The Traffickers, Season 1HDClosed Captioning
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Sex. Drugs. Exotic animals. Human organs. With the right amount of money, they’re all there for the taking—and much closer than you’d want to think. Crossing the globe from Asia to Africa, to the Americas and Europe, our host, Nelufar Hedayat, goes under the radar and just out of sight to track down these thriving black marketplaces. What Nelufar finds is a world of profit-driven dealers, compliant middlemen, bribe-taking officials, poachers and smugglers who operate vast transportation networks, packaging factories, safe houses…all the while moving enormous amounts of money. The numbers surrounding the world’s underground markets tell a story equal parts horror and human. In the last 40 years, 95% of the world’s rhino population has been lost. Counterfeit pharmaceuticals have captured $200 billion on the black market. And perhaps most alarming, human trafficking has reached dizzying highs—or perhaps more appropriately, staggering lows—as a $32 billion global industry. Plain and simple, if there’s a demand for it, it can—and will—be trafficked. In each of the eight, one-hour episodes Nelufar traces the supply chain of one good from consumer to source and finds that the illegal world is often closer to the legitimate one that you might think. She explores the causes and effects of trafficking: species hunted to near extinction; miners forced to pay protection money to terrorists; people forced by poverty to sell their organs. Travelling by plane, taxi, boat and rickshaw, Nelufar makes her way through bustling markets, down dingy alleyways and into more than a few dead ends, as we witness every step of her investigation. In the world The Traffickers shows us, we’ll find more questions than answers—and perhaps see that things are not as black and white as they first might seem.
|1||HDClosed CaptioningVideoThe Dark Side of Adoption||The West’s desire to adopt internationally is driving demand for a supply of the world’s poorest children. Nelufar Hedayat sees firsthand how genuine acts of kindness are corrupted by fraud, theft and deceit—ultimately leading to child trafficking.||43:08||$2.99||View in iTunes|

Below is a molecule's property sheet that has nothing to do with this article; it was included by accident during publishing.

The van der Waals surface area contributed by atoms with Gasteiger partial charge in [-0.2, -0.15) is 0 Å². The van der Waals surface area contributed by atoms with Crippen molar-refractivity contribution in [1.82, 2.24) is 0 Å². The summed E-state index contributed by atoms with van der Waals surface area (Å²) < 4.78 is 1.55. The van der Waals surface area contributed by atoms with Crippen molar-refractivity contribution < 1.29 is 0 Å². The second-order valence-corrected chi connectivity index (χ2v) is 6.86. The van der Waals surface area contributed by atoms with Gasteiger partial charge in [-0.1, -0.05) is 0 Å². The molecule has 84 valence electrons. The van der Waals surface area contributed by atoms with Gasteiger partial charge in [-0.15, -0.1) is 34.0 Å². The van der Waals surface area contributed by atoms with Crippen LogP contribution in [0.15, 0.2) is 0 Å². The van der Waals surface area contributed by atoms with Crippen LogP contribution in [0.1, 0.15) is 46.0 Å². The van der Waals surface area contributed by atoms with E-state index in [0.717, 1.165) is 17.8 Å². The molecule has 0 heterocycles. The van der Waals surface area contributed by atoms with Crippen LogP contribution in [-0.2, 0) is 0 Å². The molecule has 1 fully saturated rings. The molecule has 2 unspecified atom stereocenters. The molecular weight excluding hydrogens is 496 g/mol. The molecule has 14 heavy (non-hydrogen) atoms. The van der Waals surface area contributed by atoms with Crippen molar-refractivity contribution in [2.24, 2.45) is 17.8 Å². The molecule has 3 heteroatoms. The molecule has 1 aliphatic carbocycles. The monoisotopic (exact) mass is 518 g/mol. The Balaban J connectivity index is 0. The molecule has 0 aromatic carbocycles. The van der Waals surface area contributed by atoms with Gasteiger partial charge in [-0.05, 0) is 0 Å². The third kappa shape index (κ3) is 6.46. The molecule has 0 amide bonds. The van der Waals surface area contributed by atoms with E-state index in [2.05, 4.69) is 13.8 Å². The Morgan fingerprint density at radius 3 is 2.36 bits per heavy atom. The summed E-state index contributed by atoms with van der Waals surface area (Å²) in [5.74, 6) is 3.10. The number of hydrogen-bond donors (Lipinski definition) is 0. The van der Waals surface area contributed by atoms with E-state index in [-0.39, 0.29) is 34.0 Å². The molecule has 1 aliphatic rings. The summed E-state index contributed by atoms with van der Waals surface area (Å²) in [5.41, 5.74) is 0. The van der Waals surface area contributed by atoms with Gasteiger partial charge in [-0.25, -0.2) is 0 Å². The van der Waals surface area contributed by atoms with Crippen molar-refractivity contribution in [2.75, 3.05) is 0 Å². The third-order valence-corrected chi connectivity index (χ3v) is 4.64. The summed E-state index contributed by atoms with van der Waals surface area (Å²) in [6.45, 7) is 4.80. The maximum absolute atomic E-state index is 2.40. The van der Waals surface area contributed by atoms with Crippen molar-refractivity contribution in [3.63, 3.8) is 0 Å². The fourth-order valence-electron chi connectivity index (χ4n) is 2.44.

|2||HDClosed CaptioningVideoKilled for a Horn||Nighttime at the Kruger National Park uncovers a dark, secret, war between gamekeepers who protect and poachers who steal. Nelufar Hedayat investigates the black market, tracing the bloody path of rhino horn trade from Vietnamese dealers to South African smugglers.||43:13||$2.99||View in iTunes|
|3||HDClosed CaptioningVideoOrgans for Sale||Nelufar Hedayat investigates the illicit trade in trafficked human organs. She discovers how poverty links sellers from Bangladesh to wealthy patients in Canada, all in a desperate embrace that defies easy moral judgments.||43:09||$2.99||View in iTunes|
|4||HDClosed CaptioningVideoGuns and Gangs||Trafficked US weapons are fueling violent crime in El Salvador and Guatemala. In an adrenaline-fueled ride through Central America’s notorious ganglands, Nelufar Hedayat investigates how the guns get there, and who pays the ultimate price.||43:09||$2.99||View in iTunes|
|5||HDClosed CaptioningVideoBloody Gold||Nelufar Hedayat investigates how black market gold, tainted with murder and corruption melts into the legal supply chain . The trail takes her from the corporate accounts of major dealers in Dubai to the jungles of Colombia where, for miners, this is a matter of life and death.||43:09||$2.99||View in iTunes|